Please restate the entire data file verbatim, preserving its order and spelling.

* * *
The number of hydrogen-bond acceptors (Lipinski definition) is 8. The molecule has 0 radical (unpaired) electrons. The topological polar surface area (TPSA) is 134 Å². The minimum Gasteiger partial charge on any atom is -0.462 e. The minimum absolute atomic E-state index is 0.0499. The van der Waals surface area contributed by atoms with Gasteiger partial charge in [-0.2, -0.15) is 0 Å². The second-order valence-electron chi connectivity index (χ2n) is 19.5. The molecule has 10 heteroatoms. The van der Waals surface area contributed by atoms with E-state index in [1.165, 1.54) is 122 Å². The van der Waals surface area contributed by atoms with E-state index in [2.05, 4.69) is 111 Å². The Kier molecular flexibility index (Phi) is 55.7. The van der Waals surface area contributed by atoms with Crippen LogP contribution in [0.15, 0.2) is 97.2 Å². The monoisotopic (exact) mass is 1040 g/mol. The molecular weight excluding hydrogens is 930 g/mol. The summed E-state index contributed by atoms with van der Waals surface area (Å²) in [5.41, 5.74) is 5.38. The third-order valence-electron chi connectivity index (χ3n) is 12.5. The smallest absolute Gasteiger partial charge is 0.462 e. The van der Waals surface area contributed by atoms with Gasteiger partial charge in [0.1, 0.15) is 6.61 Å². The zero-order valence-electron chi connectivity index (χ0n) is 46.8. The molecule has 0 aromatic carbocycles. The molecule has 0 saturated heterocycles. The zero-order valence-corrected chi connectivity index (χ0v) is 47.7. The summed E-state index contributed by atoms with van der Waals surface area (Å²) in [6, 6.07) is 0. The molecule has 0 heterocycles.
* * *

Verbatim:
The number of hydrogen-bond acceptors (Lipinski definition) is 8. The molecule has 0 radical (unpaired) electrons. The topological polar surface area (TPSA) is 134 Å². The minimum Gasteiger partial charge on any atom is -0.462 e. The minimum absolute atomic E-state index is 0.0499. The van der Waals surface area contributed by atoms with Gasteiger partial charge in [-0.2, -0.15) is 0 Å². The second-order valence-electron chi connectivity index (χ2n) is 19.5. The molecule has 10 heteroatoms. The van der Waals surface area contributed by atoms with E-state index in [1.165, 1.54) is 122 Å². The van der Waals surface area contributed by atoms with E-state index in [2.05, 4.69) is 111 Å². The Kier molecular flexibility index (Phi) is 55.7. The van der Waals surface area contributed by atoms with Crippen LogP contribution in [0.15, 0.2) is 97.2 Å². The monoisotopic (exact) mass is 1040 g/mol. The molecular weight excluding hydrogens is 930 g/mol. The summed E-state index contributed by atoms with van der Waals surface area (Å²) in [5.41, 5.74) is 5.38. The third-order valence-electron chi connectivity index (χ3n) is 12.5. The smallest absolute Gasteiger partial charge is 0.462 e. The van der Waals surface area contributed by atoms with Gasteiger partial charge in [0.1, 0.15) is 6.61 Å². The zero-order valence-electron chi connectivity index (χ0n) is 46.8. The molecule has 0 aromatic carbocycles. The molecule has 0 saturated heterocycles. The zero-order valence-corrected chi connectivity index (χ0v) is 47.7. The summed E-state index contributed by atoms with van der Waals surface area (Å²) in [6, 6.07) is 0. The molecule has 0 heterocycles.